Lillian Eckstein was strong, determined and fiercely independent. Her motto was, no matter what happens in life there is always a way to make things work, and she always did. Her family said she was one tough cookie, even after she contracted the coronavirus.
“That same strength is what got her through Auschwitz. That same strength is what got her through life,” said daughter, Marilyn Levi.
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The 93-year-old lived in Rego Park and Forrest Hills in Queens for nearly 60 years, but she was born in what was then Czechoslovakia.
“When she was 12 years old, the Gestapo came to their town. She was living with her parents and 14 children in a home and was taken from her home together with the family,” said Levi.
Eckstein and four of her siblings survived the war. The rest of her family perished under Nazi rule or were never heard from again. She’s seen in a video clip courtesy of the USC Shoah Foundation which was founded by Steven Speilberg to document and preserve the accounts of Holocaust survivors.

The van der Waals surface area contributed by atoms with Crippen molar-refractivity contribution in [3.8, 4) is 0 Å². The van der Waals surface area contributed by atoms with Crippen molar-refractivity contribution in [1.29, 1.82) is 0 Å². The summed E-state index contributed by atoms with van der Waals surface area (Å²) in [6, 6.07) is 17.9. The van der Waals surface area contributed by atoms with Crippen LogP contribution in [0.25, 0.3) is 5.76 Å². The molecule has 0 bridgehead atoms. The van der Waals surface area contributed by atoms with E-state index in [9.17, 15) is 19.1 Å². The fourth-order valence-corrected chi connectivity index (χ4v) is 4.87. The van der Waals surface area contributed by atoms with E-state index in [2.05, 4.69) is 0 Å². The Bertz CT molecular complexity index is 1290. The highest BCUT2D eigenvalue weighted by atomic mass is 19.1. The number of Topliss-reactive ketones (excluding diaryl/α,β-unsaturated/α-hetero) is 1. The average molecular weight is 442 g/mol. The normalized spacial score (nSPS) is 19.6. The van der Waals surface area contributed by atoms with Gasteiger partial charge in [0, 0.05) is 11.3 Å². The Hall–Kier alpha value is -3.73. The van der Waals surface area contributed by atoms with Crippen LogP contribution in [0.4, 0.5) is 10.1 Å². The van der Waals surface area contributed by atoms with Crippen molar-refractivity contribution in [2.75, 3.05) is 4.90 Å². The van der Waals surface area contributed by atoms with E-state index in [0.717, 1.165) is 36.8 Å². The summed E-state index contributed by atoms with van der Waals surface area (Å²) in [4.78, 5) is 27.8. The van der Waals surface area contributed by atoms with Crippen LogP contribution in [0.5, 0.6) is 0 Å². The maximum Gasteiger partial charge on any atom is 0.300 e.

In the recording made in the mid-1990s, Eckstein didn't talk about her acts of heroism in the concentration camp. Her daughter found out about them later.
“She basically stole bread and put it between her legs of all things and took it back to the bunker and gave it to a woman. My mother basically saved her life, and years later after she came to America and my husband and I went with her to a party in New York, a woman came over and grabbed her and hugged her and said thank you for saving my life,” said Levi.
After the war Eckstein was taken by boat to the U.S. where she married another holocaust survivor, created a business in real estate and finance and had two children. She was in a rehabilitation center when she contracted the virus. She was recovering from a broken hip.
She ended up getting short of breath. Her oxygen levels were low, “and they called an ambulance and took her to the hospital, and she was put on a ventilator in the emergency room.
Unlike many other families her daughter said she was lucky enough to be able to say some final words to her mother over the phone.
“I sang her some prayers that are said on Passover. And I could tell that she heard me,” said Levi.
Eckstein is survived by her two daughters, five grandchildren and a great grandchild.